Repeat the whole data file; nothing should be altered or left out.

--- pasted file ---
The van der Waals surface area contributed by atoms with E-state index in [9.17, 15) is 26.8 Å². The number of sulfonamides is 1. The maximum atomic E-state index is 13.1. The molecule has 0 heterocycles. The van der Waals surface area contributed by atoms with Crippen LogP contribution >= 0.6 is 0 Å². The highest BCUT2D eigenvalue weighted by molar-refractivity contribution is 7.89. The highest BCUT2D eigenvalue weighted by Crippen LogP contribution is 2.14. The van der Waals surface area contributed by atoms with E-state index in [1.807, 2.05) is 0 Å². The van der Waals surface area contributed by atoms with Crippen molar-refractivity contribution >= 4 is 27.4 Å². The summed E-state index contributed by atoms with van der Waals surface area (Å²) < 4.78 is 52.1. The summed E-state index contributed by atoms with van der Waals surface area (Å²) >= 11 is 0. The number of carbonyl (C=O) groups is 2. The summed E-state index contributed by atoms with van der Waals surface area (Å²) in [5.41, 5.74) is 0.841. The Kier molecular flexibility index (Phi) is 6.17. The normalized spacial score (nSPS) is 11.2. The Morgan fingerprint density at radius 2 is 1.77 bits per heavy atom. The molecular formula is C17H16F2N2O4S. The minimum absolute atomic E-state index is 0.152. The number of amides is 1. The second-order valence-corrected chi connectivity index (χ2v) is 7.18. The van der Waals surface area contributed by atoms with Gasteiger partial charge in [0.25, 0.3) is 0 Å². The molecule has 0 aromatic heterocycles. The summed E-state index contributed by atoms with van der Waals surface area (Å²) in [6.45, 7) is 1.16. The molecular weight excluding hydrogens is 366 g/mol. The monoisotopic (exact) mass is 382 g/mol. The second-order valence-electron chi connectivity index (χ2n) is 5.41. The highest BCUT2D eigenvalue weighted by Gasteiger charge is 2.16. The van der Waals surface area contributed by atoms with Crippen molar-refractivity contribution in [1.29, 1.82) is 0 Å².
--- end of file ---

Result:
The van der Waals surface area contributed by atoms with E-state index in [9.17, 15) is 26.8 Å². The number of sulfonamides is 1. The maximum atomic E-state index is 13.1. The molecule has 0 heterocycles. The van der Waals surface area contributed by atoms with Crippen LogP contribution >= 0.6 is 0 Å². The highest BCUT2D eigenvalue weighted by molar-refractivity contribution is 7.89. The highest BCUT2D eigenvalue weighted by Crippen LogP contribution is 2.14. The van der Waals surface area contributed by atoms with E-state index in [1.807, 2.05) is 0 Å². The van der Waals surface area contributed by atoms with Crippen molar-refractivity contribution >= 4 is 27.4 Å². The summed E-state index contributed by atoms with van der Waals surface area (Å²) < 4.78 is 52.1. The summed E-state index contributed by atoms with van der Waals surface area (Å²) >= 11 is 0. The number of carbonyl (C=O) groups is 2. The summed E-state index contributed by atoms with van der Waals surface area (Å²) in [5.41, 5.74) is 0.841. The Kier molecular flexibility index (Phi) is 6.17. The normalized spacial score (nSPS) is 11.2. The Morgan fingerprint density at radius 2 is 1.77 bits per heavy atom. The molecular formula is C17H16F2N2O4S. The minimum absolute atomic E-state index is 0.152. The number of amides is 1. The second-order valence-corrected chi connectivity index (χ2v) is 7.18. The van der Waals surface area contributed by atoms with Gasteiger partial charge in [0.25, 0.3) is 0 Å². The molecule has 0 aromatic heterocycles. The summed E-state index contributed by atoms with van der Waals surface area (Å²) in [6.45, 7) is 1.16. The molecular weight excluding hydrogens is 366 g/mol. The monoisotopic (exact) mass is 382 g/mol. The second-order valence-electron chi connectivity index (χ2n) is 5.41. The highest BCUT2D eigenvalue weighted by Gasteiger charge is 2.16. The van der Waals surface area contributed by atoms with Crippen molar-refractivity contribution in [1.29, 1.82) is 0 Å².